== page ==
1.1. Advanced Power Management (APM/ACPI)

Putting your GNU/Linux PC in suspend or hibernate mode.

1.1.1. ACPI

Most modern PCs support the ACPI (Advanced Configuration and Power Interface) standard. The ACPI4Linux project works on implementing full ACPI support in the Linux kernel, including fan control, dock/undock detection.

All ACPI related information (such as processor or board temperature) is available through files in /proc/acpi. For example, this makes it very easy for desktop environments (or for your own programs) to display to temperature information somewhere on your screen. Hibernate to disk

Use hibernate to disk and no longer be afraid of switching off your system. Booting is much faster than having to wait for services and graphics to start up. Actually, most of the time is saved by getting back to your work as you left it before suspending your computer (open files, terminals, browser windows). There is no need to re-open everything!

While hibernating is often considered as a power saving solution for notebook computers, it should also be used for desktop computers, to save AC power. Use it when you go for lunch, when you leave the office in the evening or for holidays...

Hibernating also saves a lot of time when you replace a battery of a notebook. Again, hibernate, install a fresh battery, power up and get back to your work as you left it off.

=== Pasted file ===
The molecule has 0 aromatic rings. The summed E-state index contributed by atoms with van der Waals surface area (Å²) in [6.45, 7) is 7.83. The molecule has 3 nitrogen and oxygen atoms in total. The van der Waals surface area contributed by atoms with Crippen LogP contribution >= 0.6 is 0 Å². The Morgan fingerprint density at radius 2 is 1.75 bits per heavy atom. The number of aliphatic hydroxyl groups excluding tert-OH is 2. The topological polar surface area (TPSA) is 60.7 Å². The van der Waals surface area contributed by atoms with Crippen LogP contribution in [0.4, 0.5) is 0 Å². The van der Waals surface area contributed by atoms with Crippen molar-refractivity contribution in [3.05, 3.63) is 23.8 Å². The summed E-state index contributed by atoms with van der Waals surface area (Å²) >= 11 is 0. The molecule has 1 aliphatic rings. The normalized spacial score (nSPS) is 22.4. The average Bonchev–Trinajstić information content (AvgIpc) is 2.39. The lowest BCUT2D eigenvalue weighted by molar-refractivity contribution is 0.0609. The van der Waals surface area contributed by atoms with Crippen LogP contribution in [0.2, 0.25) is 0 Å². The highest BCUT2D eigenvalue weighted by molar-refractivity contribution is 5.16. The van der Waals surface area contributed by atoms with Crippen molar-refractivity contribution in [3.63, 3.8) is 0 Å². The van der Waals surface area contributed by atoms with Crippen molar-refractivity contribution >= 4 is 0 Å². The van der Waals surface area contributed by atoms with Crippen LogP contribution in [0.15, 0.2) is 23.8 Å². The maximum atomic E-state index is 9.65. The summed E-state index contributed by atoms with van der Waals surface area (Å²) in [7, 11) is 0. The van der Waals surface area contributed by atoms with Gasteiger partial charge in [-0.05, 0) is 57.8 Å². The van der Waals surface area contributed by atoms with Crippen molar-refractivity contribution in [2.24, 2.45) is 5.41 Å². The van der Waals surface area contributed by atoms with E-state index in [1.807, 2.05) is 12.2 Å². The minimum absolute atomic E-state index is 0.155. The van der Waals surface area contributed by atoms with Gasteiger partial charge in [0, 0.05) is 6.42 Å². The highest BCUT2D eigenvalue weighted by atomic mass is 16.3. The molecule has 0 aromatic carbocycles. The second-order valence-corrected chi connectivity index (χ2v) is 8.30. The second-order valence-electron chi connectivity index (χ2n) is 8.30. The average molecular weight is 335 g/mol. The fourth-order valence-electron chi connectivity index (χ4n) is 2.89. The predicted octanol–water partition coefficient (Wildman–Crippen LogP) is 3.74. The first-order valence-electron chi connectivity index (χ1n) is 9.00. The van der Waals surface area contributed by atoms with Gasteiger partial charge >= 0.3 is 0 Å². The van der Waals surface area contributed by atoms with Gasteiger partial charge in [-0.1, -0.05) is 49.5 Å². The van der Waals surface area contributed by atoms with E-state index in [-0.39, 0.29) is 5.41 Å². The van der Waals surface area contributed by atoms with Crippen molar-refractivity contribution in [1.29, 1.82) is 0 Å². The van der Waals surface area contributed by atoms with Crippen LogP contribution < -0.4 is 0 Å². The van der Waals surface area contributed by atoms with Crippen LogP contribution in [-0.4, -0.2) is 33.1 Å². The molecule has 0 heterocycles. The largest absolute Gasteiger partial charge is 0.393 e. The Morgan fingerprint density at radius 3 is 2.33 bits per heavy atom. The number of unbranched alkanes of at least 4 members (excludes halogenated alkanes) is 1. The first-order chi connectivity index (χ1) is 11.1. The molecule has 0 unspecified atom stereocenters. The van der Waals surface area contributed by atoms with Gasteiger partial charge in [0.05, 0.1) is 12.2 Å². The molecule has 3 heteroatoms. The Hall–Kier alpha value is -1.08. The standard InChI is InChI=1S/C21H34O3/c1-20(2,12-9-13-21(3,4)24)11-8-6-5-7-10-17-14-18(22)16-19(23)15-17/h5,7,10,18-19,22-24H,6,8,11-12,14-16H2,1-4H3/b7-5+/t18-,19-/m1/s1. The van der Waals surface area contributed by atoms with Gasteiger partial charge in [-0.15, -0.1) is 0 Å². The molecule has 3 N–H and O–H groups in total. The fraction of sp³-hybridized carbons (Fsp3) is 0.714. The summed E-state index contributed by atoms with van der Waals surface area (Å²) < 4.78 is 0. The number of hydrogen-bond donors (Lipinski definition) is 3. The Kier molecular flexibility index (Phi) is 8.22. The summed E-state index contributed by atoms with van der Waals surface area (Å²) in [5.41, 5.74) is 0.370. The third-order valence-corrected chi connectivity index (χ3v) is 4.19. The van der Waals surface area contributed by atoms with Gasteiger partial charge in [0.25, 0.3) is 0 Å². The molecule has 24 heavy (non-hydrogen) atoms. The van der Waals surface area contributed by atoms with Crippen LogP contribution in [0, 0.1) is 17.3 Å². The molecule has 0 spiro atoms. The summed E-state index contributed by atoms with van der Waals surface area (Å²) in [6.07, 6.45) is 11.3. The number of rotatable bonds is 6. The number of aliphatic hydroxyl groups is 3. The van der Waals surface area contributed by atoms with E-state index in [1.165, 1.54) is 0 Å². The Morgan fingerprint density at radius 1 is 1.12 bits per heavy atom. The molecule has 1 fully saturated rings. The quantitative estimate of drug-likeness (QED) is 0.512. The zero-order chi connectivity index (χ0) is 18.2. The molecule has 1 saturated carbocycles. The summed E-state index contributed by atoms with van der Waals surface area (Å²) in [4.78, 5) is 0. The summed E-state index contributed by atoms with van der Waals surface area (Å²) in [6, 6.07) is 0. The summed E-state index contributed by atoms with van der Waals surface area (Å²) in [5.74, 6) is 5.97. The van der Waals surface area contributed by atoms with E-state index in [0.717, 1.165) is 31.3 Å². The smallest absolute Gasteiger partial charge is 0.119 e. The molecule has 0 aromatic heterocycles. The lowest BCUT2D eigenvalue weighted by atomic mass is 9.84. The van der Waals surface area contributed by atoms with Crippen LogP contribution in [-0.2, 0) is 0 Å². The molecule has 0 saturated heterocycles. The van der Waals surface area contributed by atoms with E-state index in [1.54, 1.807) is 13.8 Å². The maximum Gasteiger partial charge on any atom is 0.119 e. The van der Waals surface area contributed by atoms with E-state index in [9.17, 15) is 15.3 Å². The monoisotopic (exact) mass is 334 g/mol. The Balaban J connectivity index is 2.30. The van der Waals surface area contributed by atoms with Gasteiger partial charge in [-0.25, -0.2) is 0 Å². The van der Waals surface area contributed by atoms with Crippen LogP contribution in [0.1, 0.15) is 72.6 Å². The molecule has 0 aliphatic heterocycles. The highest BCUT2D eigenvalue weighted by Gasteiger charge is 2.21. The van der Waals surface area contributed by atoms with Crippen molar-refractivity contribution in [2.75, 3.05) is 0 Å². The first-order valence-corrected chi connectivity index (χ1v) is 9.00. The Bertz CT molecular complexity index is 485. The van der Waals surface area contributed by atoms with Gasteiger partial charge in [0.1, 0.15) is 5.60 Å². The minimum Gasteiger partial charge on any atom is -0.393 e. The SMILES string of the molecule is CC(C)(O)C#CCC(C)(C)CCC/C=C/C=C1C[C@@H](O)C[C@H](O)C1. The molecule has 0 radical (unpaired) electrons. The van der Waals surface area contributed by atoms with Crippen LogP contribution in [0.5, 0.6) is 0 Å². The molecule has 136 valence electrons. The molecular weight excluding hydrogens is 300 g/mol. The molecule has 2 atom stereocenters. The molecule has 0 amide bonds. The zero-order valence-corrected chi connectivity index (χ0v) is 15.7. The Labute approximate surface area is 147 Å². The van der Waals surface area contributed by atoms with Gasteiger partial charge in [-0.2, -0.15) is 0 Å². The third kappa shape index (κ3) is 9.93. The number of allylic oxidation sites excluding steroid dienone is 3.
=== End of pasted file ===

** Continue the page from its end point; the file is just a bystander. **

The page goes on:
Technical details

  • Hibernation to disk is implemented by the Suspend 2 for Linux project. It consists of a kernel driver and a user-space program to control the driver. Users just need to run the program (usually called hibernate).

  • It works by copying the whole of used RAM to a swap partition. As a consequence, it requires the swap partition to be at least as big as the amount of RAM.

  • Both the patched kernel and the user-space program are very easy to install through packages.

    • Here are Fedora Core packages for download.

    • At least in the 6.06 release of (K)Ubuntu, hibernating is directly available as an option from the battery icon.

    • Go to your favorite package source for other distributions

1.1.2. Older hardware with APM Linux Compatibility Check

From the Battery Powered Linux Mini-HOWTO " .. for APM to work on any notebook or energy-conscious desktop, the system BIOS ROM in the machine must support the APM standard. Furthermore, for APM to work with the Linux operating system, the system BIOS ROM must support either the 1.0 or 1.1 version of the APM standard, and it must also support 32-bit protected mode connections. A system that supports APM 1.1 is preferred, as it provides more features that the device driver and supporting utilities can take advantage of." You may get information about the APM version with the dmesg command and in the /proc/apm file. Introduction

When you first install Linux, you will probably have to recompile the kernel. The kernel that came with your distribution probably does not have APM enabled.

APM support consists of two parts: kernel support and user-land support.

For kernel support, enable the parameters in the corresponding kernel section. AFAIK not all features work with laptops. AFAIK the feature CONFIG_APM_POWER_OFF works with most laptops.

The utilities for userland support may be found at WorldVisions. APMD is a set of programs that control the Advanced Power Management system found in most modern laptop computers. If you run a 2.2.x kernel and want to experiment, Gabor Kuti <seasons at falcon.sch.bme.hu> has made a kernel patch that allows you to hibernate any Linux system to disk, even if your computers APM BIOS doesn't support it directly. Caveats